5 Reasons Living In Orlando Is Actually The Worst

5 Reasons Living In Orlando Is Actually The Worst

If you're thinking of moving here, don't.

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I know what you're thinking, Orlando can't be that bad, there's Disney World and Universal and Sea World!

Let me just say, you have no idea...

1.  The drivers. Oh the drivers.

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Not just the traffic, but the drivers. No one freaking knows how to drive in Orlando. Between the tourists, the foreigners, and the college kids, you're basically just wishing death upon yourself if you climb in a car in Orlando.

Pictured: the wreckage of my car accident in Orlando. Where an idiot Orlando driver took the front end of my car off because he "didn't see me."

So moral of the story, Orlando drivers are horrible and also blind.

2.  The traffic.

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While we're on the subject, Orlando traffic is garbage.

And on top of Orlando traffic being garbage, there's constant road construction. Everywhere. 192, I-4, Colonial. So you can be seven miles away from your destination, but it will still take you half an hour to get there.

Thinking of hitting up one of the amazing restaurants on I-drive? Might as well budget in an hour to get there. Oh and $10 to park. Because parking in Orlando is equally as stupid.

Orlando just sucks, okay?

3.  The constantly hot weather.

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I HAVE BEEN IN ORLANDO FOR ALMOST TWO YEARS AND HAVE NOT GOTTEN TO WEAR ANY OF MY CUTE WINTER CLOTHES.

They just sit in my closet, anxiously awaiting the temperature to drop below seventy-five degrees. And it never does.

I've even given up on jeans. Because whenever I wear them, I end up sweaty and sticky from the humidity. And I'm a Florida girl! I've lived in Florida my whole life! But North Florida does not even compare to the monstrosity that is South Florida.

I'm dying here.

Just imagine, no white Christmas, no breezy Fall, no cool Spring. Just hot and rain. Mostly hot. All hot. So much hot.

4.  All the tourists.

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Y'all knew I was going to bring up the tourists. Because what's Orlando without them?

Listen, we love that you and your families come down here for your vacations. That's great. Thank you. We wouldn't have half the jobs we do without you.

But y'all have to go home at some point!

I get that Orlando never really gets a slow season. But y'all know good and well that summer is the absolute WORST time to come here. It's 10x hotter than usual, it's packed, and everybody's miserable.

So how about everyone stays home for the summer so the rest of us can take shelter in the air conditioning and reemerge, say, late October when it's not a hundred degrees?.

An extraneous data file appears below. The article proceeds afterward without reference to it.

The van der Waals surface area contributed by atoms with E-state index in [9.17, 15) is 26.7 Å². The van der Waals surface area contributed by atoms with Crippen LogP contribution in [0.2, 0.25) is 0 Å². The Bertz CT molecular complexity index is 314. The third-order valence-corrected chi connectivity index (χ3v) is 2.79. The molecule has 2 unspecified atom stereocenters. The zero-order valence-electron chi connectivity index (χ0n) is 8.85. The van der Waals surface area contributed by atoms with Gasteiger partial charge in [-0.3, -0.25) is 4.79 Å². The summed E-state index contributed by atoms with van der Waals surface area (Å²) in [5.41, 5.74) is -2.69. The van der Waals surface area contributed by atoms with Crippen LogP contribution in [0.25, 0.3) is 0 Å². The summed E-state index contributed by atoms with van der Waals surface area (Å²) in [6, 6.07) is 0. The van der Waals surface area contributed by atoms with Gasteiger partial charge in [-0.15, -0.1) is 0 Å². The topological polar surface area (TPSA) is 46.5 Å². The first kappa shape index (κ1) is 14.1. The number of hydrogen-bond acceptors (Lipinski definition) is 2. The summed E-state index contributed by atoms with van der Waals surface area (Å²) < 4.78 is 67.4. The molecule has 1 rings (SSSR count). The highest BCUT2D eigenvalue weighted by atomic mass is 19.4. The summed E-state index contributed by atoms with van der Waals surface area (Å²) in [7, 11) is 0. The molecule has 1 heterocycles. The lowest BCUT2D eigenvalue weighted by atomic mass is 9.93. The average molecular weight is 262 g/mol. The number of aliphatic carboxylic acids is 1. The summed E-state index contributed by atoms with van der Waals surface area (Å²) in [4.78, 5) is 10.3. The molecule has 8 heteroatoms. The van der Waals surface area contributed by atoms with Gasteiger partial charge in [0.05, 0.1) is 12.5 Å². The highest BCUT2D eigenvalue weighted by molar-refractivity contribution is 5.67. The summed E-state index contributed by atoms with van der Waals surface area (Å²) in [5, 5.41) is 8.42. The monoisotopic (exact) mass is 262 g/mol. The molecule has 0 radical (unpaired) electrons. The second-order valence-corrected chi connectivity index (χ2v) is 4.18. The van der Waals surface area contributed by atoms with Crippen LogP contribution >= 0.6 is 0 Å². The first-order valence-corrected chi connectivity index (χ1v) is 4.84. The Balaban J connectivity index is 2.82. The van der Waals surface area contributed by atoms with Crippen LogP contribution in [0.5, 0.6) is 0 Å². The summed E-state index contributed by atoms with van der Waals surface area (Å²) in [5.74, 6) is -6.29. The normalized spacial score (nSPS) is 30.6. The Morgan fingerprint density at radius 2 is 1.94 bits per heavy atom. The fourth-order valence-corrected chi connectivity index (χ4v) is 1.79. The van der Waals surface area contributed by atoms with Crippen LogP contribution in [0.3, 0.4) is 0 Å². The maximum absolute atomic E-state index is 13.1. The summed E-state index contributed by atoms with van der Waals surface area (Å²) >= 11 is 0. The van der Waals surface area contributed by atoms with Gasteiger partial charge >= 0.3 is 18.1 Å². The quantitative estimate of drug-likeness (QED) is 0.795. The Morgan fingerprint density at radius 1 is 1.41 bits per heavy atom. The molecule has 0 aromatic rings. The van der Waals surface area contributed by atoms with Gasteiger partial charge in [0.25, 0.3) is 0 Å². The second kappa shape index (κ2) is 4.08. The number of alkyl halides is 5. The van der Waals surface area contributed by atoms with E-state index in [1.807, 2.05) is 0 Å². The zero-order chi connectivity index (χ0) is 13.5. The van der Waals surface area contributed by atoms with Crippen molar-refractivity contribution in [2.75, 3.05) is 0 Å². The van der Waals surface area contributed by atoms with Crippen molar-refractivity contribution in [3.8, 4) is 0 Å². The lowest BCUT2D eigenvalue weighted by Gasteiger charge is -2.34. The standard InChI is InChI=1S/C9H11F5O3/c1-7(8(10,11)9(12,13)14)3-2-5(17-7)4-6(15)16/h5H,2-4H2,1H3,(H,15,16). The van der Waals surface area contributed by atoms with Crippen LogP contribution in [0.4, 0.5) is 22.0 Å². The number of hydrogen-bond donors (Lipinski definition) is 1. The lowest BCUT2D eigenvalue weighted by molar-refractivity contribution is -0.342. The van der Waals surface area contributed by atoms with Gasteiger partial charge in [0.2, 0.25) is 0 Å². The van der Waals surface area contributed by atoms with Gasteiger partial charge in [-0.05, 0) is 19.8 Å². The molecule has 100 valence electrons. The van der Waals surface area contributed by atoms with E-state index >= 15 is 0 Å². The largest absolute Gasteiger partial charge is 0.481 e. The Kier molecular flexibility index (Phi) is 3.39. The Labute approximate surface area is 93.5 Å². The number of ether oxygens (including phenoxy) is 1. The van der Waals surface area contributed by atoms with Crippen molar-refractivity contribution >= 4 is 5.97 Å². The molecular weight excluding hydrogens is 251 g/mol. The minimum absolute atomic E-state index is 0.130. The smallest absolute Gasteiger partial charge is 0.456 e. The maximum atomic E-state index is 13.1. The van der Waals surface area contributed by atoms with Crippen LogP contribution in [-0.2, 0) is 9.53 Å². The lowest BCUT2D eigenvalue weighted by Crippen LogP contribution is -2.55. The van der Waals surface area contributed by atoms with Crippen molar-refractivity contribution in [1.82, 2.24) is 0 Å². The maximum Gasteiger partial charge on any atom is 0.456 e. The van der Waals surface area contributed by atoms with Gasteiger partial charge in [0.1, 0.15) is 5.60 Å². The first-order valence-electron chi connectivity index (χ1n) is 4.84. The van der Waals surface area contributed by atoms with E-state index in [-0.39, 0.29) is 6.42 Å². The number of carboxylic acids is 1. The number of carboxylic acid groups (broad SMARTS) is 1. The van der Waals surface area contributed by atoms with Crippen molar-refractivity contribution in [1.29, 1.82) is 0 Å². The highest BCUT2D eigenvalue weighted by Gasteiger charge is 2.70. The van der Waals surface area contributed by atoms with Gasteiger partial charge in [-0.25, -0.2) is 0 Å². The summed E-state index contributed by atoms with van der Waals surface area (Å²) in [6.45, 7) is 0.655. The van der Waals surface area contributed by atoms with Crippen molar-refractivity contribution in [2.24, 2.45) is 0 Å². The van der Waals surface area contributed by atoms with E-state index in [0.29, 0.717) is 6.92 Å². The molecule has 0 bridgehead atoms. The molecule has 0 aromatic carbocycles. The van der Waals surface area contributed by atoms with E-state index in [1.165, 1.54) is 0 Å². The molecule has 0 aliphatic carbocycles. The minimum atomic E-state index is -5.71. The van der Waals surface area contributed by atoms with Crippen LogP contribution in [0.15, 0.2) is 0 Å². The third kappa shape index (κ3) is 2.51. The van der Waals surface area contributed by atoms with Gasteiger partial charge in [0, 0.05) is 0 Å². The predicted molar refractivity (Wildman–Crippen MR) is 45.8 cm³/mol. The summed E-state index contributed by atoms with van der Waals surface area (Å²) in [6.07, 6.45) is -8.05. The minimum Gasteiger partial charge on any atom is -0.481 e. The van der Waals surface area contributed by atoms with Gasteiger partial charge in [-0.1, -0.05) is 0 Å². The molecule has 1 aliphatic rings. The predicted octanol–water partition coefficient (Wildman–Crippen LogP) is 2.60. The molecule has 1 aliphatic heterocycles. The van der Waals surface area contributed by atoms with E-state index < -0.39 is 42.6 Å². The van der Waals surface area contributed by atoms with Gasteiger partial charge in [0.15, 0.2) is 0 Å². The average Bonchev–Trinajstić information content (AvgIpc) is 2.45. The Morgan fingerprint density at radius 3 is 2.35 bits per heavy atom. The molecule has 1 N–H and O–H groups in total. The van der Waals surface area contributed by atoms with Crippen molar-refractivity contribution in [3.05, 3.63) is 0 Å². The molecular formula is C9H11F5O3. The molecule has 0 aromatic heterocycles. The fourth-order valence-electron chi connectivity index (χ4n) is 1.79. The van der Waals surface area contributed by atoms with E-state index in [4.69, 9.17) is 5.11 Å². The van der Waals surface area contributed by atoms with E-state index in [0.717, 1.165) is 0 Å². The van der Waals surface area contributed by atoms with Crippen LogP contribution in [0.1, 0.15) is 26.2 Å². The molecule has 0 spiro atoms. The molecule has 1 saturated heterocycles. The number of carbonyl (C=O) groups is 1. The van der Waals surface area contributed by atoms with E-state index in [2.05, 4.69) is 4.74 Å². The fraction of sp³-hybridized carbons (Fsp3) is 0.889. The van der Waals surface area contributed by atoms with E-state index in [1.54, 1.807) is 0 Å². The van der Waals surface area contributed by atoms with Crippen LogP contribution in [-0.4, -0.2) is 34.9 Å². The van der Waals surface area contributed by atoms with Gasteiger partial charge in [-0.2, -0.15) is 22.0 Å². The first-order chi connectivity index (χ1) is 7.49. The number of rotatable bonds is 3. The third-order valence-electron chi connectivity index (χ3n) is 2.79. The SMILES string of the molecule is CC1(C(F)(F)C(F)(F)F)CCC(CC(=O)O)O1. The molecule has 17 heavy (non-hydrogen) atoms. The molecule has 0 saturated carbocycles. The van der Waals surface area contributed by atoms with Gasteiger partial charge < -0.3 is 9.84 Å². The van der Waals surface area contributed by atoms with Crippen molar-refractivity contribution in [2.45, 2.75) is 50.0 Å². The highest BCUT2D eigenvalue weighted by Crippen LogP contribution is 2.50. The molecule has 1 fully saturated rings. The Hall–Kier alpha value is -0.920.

5.  It's sooo expensive.

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Oh my word, I was not prepared for the living expenses in Orlando. Between rent, tolls, and the tourist pricing on everything, I'm lucky to not be completely broke yet.

I'm not even kidding.

I pay $600 for a bedroom with a bathroom. $600! And I live with three other roommates!

And don't even get me started on the tolls. And how expensive it is just to live.

There should be a locals discount for everywhere in Orlando. For tolls, for groceries, for Chipotle. I'm cool with charging the tourists insane prices, but not me man. I just live here.

With over two-hundred thousand people trying to live in Orlando alongside the millions of tourists, its bound to suck.

You really do have to put yourself out there to try to make the best of it.

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It's Time To Thank Your First Roommate

Not the horror story kind of roommate, but the one that was truly awesome.
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Nostalgic feelings have recently caused me to reflect back on my freshman year of college. No other year of my life has been filled with more ups and downs, and highs and lows, than freshman year. Throughout all of the madness, one factor remained constant: my roommate. It is time to thank her for everything. These are only a few of the many reasons to do so, and this goes for roommates everywhere.

You have been through all the college "firsts" together.

If you think about it, your roommate was there through all of your first college experiences. The first day of orientation, wishing you luck on the first days of classes, the first night out, etc. That is something that can never be changed. You will always look back and think, "I remember my first day of college with ____."

You were even each other's first real college friend.

You were even each other's first real college friend.

Months before move-in day, you were already planning out what freshman year would be like. Whether you previously knew each other, met on Facebook, or arranged to meet in person before making any decisions, you made your first real college friend during that process.

SEE ALSO: 18 Signs You're A Little Too Comfortable With Your Best Friends

The transition from high school to college is not easy, but somehow you made it out on the other side.

It is no secret that transitioning from high school to college is difficult. No matter how excited you were to get away from home, reality hit at some point. Although some people are better at adjusting than others, at the times when you were not, your roommate was there to listen. You helped each other out, and made it through together.